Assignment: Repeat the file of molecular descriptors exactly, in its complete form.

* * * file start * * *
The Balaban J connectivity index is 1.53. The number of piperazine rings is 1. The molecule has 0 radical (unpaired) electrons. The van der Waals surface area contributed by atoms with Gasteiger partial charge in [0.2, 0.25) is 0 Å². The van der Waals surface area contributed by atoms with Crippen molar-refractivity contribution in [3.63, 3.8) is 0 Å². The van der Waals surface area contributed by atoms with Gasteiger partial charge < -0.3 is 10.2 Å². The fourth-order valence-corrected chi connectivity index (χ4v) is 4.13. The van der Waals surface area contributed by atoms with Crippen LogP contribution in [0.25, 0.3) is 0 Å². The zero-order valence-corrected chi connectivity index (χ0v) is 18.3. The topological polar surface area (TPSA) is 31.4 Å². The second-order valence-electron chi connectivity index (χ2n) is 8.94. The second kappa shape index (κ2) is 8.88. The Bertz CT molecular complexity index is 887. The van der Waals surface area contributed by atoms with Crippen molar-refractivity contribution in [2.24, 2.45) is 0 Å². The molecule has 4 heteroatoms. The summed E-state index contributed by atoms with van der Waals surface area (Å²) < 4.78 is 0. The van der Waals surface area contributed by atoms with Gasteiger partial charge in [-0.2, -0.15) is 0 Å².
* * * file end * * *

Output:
The Balaban J connectivity index is 1.53. The number of piperazine rings is 1. The molecule has 0 radical (unpaired) electrons. The van der Waals surface area contributed by atoms with Gasteiger partial charge in [0.2, 0.25) is 0 Å². The van der Waals surface area contributed by atoms with Crippen molar-refractivity contribution in [3.63, 3.8) is 0 Å². The van der Waals surface area contributed by atoms with Gasteiger partial charge < -0.3 is 10.2 Å². The fourth-order valence-corrected chi connectivity index (χ4v) is 4.13. The van der Waals surface area contributed by atoms with Crippen LogP contribution in [0.25, 0.3) is 0 Å². The zero-order valence-corrected chi connectivity index (χ0v) is 18.3. The topological polar surface area (TPSA) is 31.4 Å². The second-order valence-electron chi connectivity index (χ2n) is 8.94. The second kappa shape index (κ2) is 8.88. The Bertz CT molecular complexity index is 887. The van der Waals surface area contributed by atoms with Crippen molar-refractivity contribution in [2.24, 2.45) is 0 Å². The molecule has 4 heteroatoms. The summed E-state index contributed by atoms with van der Waals surface area (Å²) < 4.78 is 0. The van der Waals surface area contributed by atoms with Gasteiger partial charge in [-0.2, -0.15) is 0 Å².